The trial is set to start in May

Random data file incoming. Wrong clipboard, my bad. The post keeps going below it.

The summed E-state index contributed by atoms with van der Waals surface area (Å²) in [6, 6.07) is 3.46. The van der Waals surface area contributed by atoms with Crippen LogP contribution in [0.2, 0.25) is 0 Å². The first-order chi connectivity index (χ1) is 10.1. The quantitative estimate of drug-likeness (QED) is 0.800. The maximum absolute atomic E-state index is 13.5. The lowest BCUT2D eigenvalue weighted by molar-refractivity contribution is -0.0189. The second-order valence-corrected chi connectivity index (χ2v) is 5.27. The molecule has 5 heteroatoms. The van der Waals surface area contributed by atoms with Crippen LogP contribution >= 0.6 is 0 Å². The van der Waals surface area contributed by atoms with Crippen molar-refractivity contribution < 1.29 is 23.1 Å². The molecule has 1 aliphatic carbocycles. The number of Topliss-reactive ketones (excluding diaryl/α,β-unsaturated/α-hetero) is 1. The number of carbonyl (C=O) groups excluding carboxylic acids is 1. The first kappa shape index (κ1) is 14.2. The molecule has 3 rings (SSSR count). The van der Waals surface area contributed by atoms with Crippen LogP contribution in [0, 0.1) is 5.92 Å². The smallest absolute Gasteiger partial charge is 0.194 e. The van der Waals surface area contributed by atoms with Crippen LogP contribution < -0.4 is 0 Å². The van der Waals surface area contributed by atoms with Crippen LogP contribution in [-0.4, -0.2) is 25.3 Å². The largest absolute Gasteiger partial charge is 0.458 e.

Judge John Cleland of Centre County Court in Bellefonte, Pennsylvania, also denied a prosecution effort to keep Sandusky within the walls of his State College home after a teacher at a neighboring elementary school complained he was standing on his deck, watching students on the playground. Sandusky, 68, is charged with 52 criminal counts Burberry belts stemming from accusations he molested 10 boys between 1994 and 2008. He has been confined to his home since December. The trial is set to start in May. His indictment in November rocked the U.S. collegiate sports world and led to the dismissal of Penn State's long-time head football coach, Joe Paterno, who died on January 22. University President Graham Spanier also lost his job. The judge deferred a decision on the remaining three grandchildren to a judge overseeing their parents' divorce, as their mother, Sandusky's daughter-in-law, objected to the request. Sandusky's lawyer said in a statement the daughter-in-law had accused Sandusky of two incidents of abuse, at least one of which involved her 5-year-old son, but that county child welfare officials last month determined both allegations were unfounded. Under Cleland's ruling, Sandusky is allowed to meet in his home with 11 of his 14 grandchildren. The judge granted Sandusky permission for other forms of contact, such as telephone calls and electronic communication like email and Skype, with all 14 grandchildren. Sandusky's lawyer, Joe Amendola, said in a statement the Sandusky family was pleased by the judge's decisions but acknowledged "difficult legal battles lie ahead of us. We continue to work very hard in preparing Jerry's defense with the ultimate goal of obtaining Jerry's acquittal following his trial." Weighing the elementary school's concerns as well as complaints by neighbors that Sandusky was in his driveway shoveling snow, the judge ruled the prosecution's request to keep him indoors rather than simply on his own property was not warranted. "No evidence was presented that at any time the defendant made any effort to contact any of the children by signaling or calling to them or that he made any gestures directed toward them or that he acted in an inappropriate way whatsoever," the judge ruled. "The generalized concerns of parents, while understandable, cannot justify additional bail restrictions." In 30 pages of rulings issued on Monday, Cleland also allowed Sandusky to travel to the office of his lawyer, Joe Amendola, to prepare his defense, as long as he provides at least 36 hours notice to the court. Sandusky was partially successful in his effort to learn more about witnesses against him. The judge ruled the prosecution must provide the time, date, location and accuser's age at the time of any alleged offense but not the particular acts Sandusky is accused of committing or the names, addresses and ages of witnesses. Cleland denied a prosecution request for a jury made up of people from outside Centre County, home of Penn State. The prosecution had argued that a jury made up of local residents would place the case in "peril" because they are too emotionally and financially intertwined with cheap burberry ties the university. The judge said he was convinced a fair jury could be selected. A motorcyclist speeds toward a government vehicle, attaches a magnetic bomb and buzzes away moments before a fiery explosion. Last month, that's how an Iranian nuclear scientist was killed in Tehran. And on Monday, Indian officials said such an attack injured an Israeli diplomat's wife and three others in a well-guarded neighborhood of New Delhi near the Israeli Embassy. Israel and Iran are accusing each other of perpetrating the plots. Israel is also blaming Iran for a second embassy vehicle bombing incident Monday, in the Georgian capital, Tbilisi, that caused no injuries. Meanwhile, analysts expressed concern that the incidents could mark the latest round of a campaign of covert and possibly state-sponsored, retaliatory violence between the two enemies or their proxies. Israeli officials blamed Iran and its Lebanon-based Islamist ally, Hezbollah, but few expect the strikes will trigger an overt retaliation or direct military confrontation with Iran. Likewise, Tehran has, officially at least, done little more than publicly condemn what it sees as Israel's hand in nearly half a dozen assassinations of its scientists and deadly explosions at its nuclear facilities over the last two years. Whatever the case, many analysts predict that a vigorous — yet publicly deniable — campaign of violence is in the offing. "This is an extension of the shadow war," said Uzi Rabi, chair of Middle Eastern studies at Tel Aviv University. "We will be seeing more of this." Israel is believed by many to have initiated a covert assassination campaign to slow Iran's nuclear program, which it fears will be used to build atomic weapons that will one day be used against it. Iran insists its nuclear program is meant for civilian energy purposes only. To maintain credibility with its allies and the Iranian public, analysts say, Tehran needs to retaliate for the attacks on its scientists it blames on Israel. But closing the Strait of Hormuz or attacking Tel Aviv would be too risky, Rabi said. Even encouraging Hezbollah to resume rocket fire against Israel might lead to a destructive regional war, as it did in 2006. "So the only recourse left at Iran's disposal is to hit back in the same way it claims it has been hit," Rabi said. By the same token, Israel will find its options limited in responding to Monday's attacks, according to experts. Though it maintains a tough deterrence policy with the Gaza Strip-based militant organization Hamas — retaliating for virtually every rocket fired against southern Israel — Israel would be reluctant to openly move against Iran for Monday's incidents given the region's current instability. "I don't think there will be a direct response toward Iran," said Danny Yatom, former head of Israeli spy agency Mossad. "We have to behave wisely. We don't want the situation to deteriorate into something we don't want now or cause deterioration in our northern border. Israel will choose the time, target and location of the response." Israeli Prime Minister Benjamin Netanyahu hinted at such a reaction in a statement Monday. He promised a "strong, systematic, yet patient action." Though Israel provided no evidence of Iranian involvement, Netanyahu put the blame squarely on Tehran and Hezbollah. "Iran is behind these attacks," the prime minister said. "It is the biggest exporter of terror in the world." According to Yatom, who left the Mossad after Israel's burberry scarves sale botched 1997 assassination attempt against Hamas leader Khaled Meshaal, the diplomatic attacks probably won't be a factor in Israel's ongoing debate regarding what it sees as the overarching issue: whether to launch a military strike against Iran's nuclear facilities.